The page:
The United States military has emitted over a billion metric tons of greenhouse gases since the beginning of the global war on terrorism in 2001, according to a report from Brown University’s “Costs of War” project.
It is equivalent to the annual emissions of 257 million passenger cars, “more than double the current number of cars on the road in the U.S.”
With over 800 military bases in more than 80 countries, the Pentagon remains the “world’s largest institutional user of petroleum” and “producer of greenhouse gases.”
The Pentagon is not transparent when it comes to fuel consumption or greenhouse gas emissions. However, the project used the Department of Energy’s emissions data for the report’s estimates.
In 2017, the Pentagon’s greenhouse gas emissions were about 59 million metric tons. That same year, this was more than Finland (46.8 million metric tons), Sweden (50.8 million metric tons), or Denmark (33.5 million metric tons).
At least 400 million metric tons of greenhouse gases are a result of consumption in war zones in Afghanistan, Pakistan, Iraq, and Syria.
According to the report, “From 1998 to 2017, the U.S. purchased 2.4 billion barrels of petroleum fuel. Since the 9/11 attacks, annual fuel purchases have averaged more than 120 million barrels of all types of fuel. Between 2010 and 2015, the armed services purchased an average of 102 million barrels of fuel per year from the DOD.”
It is estimated the Pentagon consumed more than 85 million barrels of “operational fuel” in order to power its fleets of ships, aircraft, and combat vehicles. They also used the fuel for “contingency bases.” In total, $8.2 billion was spent.
Since 2001, the [Pentagon] has consistently consumed between 77 and 80 percent of all U.S. government energy consumption,” the report notes.
Installations that support operations, as well as military non-armored vehicles, are notorious in their guzzling of fuel. There are apparently 60,000 HUMVEEs that remain the U.S. Army’s fleet. They get about “four to eight miles per gallon of diesel fuel.”
Domestic and overseas military installations account for about 40 percent of the Pentagon’s greenhouse gas emissions.
Aircraft are responsible for hundreds of tons of C02. Wars in Iraq and Afghanistan involved massive airstrikes, and materials were flown to setup bases for occupations.
“Similarly, the U.S. war against ISIS in Syria and Iraq, which began in August 2014, has entailed tens of thousands of aircraft sorties for various missions—from reconnaissance, to airlift, refueling, and weapons strikes. A B-2 Bomber on a mission from Whiteman Air Force Base in Missouri might be refueled many times.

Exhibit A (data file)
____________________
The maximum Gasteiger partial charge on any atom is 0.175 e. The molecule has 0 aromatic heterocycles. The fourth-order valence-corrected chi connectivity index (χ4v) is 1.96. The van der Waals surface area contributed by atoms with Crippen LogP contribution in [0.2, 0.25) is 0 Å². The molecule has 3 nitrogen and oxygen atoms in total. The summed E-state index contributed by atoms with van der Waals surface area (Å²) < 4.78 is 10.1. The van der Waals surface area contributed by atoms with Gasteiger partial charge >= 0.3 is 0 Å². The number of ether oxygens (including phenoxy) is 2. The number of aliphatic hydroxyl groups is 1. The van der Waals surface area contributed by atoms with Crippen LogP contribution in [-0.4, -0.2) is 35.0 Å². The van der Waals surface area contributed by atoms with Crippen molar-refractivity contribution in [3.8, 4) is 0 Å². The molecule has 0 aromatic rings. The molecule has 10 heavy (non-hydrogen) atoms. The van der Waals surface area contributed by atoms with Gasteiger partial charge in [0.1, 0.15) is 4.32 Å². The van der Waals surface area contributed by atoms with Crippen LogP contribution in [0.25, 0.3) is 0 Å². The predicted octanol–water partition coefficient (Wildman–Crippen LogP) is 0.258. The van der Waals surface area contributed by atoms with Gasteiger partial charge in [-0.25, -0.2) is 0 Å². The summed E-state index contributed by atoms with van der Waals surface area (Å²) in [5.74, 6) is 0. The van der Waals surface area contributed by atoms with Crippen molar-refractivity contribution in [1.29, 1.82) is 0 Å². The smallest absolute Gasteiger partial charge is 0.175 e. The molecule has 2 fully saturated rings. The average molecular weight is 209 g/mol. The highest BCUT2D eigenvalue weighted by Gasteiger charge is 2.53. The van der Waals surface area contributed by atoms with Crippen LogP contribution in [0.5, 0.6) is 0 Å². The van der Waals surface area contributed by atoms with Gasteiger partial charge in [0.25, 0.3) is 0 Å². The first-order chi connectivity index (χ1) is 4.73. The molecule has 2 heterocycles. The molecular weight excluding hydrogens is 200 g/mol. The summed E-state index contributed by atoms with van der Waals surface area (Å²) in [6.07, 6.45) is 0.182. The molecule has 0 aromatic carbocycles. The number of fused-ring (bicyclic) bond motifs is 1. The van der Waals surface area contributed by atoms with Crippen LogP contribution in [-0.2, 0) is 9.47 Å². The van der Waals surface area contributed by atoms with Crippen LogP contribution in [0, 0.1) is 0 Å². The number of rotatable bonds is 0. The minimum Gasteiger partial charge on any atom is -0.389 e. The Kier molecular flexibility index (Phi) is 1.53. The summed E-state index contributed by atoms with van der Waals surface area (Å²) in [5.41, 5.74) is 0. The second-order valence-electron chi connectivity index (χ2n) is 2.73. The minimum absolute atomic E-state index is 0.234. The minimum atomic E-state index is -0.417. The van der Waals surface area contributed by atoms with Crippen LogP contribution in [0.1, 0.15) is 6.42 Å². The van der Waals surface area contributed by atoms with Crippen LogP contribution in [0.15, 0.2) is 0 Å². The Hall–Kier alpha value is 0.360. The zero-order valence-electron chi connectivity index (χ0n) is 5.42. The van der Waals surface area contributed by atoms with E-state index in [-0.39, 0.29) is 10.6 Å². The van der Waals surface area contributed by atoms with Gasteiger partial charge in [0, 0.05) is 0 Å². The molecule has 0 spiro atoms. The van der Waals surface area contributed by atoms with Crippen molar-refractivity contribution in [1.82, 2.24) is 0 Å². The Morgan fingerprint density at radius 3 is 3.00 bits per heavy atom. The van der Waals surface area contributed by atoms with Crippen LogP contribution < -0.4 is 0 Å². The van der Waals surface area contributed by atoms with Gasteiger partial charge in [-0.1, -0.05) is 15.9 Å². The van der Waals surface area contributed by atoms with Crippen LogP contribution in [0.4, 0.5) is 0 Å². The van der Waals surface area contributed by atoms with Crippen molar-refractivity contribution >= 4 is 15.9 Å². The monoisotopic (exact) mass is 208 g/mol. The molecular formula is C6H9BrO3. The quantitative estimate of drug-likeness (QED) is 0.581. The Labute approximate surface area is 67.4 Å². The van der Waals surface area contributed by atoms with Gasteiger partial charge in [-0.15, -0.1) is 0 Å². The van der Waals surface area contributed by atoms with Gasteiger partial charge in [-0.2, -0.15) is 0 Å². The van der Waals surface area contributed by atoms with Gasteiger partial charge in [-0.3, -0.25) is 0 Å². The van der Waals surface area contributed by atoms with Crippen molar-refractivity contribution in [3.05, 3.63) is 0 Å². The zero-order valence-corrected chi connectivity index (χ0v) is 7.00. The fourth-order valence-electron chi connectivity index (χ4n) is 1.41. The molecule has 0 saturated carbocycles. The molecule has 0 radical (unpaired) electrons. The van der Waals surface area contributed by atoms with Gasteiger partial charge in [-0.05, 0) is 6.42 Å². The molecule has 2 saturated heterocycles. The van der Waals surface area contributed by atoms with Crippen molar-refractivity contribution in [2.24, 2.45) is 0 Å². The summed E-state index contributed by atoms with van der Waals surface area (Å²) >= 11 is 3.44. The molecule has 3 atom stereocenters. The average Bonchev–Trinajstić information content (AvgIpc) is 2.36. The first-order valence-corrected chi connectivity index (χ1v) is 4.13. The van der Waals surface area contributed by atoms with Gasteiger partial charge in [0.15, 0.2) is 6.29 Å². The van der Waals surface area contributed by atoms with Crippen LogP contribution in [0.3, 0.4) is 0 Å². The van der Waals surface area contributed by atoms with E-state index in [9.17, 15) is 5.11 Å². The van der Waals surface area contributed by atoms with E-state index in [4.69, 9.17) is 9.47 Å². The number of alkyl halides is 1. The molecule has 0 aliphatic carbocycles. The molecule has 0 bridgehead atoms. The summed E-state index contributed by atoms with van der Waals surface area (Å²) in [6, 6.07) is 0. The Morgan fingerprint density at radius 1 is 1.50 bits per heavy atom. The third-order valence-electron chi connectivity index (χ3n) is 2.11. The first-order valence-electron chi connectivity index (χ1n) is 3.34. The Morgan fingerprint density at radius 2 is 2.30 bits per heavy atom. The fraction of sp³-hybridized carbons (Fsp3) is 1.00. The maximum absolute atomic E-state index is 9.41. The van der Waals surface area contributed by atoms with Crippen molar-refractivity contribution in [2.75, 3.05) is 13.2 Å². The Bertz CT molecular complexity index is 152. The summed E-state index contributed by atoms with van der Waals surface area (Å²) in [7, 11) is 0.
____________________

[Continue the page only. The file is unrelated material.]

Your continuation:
The project cites the following example from January 18, 2017: “Two B-2 Bombers, accompanied by 15 KC-135 and KC-10 aerial refueling tankers made a 30-hour round trip mission from Whiteman Air Force Base to Libya to drop bombs on ISIS targets in Libya.”
As the report mentions, the project did not account for emissions caused by the “burning of oil by sabotage” or the destruction of oil infrastructure. Nor did it account for energy consumed in the process of reconstruction efforts or the impact of deforestation.
“In Afghanistan, war-caused migration and illegal logging appear to be the chief cause of deforestation. The causes of deforestation in Iraq are complex but include war.”
While the U.S. military has plenty of resources to move to renewable energy, it has remained dependent on petroleum, which is a boon for the oil and gas industry.
Switches to renewable power generation between 2011 and 2015 have only offset less than one percent of the Pentagon’s greenhouse gas emissions.
The closure of U.S. military bases in addition to the end of wars would go a long way toward diminishing the U.S. government’s gigantic carbon footprint. Any plan to address climate change should contemplate demilitarization, given what is outlined in this report.
As Alice Slater, the New York director of the Nuclear Age Peace Foundation, wrote for The Nation, U.S. military bases are not only responsible for such massive amounts of greenhouse emissions but also devastating impacts caused by pollutants and toxic weapons.
“From Agent Orange in Vietnam, depleted uranium in Iraq, and munitions dumps and firing ranges in Vieques, Puerto Rico, to a toxic brew of poisons along the Potomac River, communities and soldiers as well as children born subsequent to exposure to these toxins are suffering a broad range of illnesses and inherited genetic damage, while the U.S. government ducks any accountability for the harm caused by its mindless dumping and reckless burial of untreated toxic military wastes,” Slater described.
Countries in Latin America, Africa, and Asia that have been impacted the most have been largely unable to convince or pressure the U.S. military into funding clean-up projects.
When one adds the toxic effects of U.S. military bases to the enormous amount of emissions over the past couple decades, it becomes clear a climate plan should include climate reparations for affected countries too.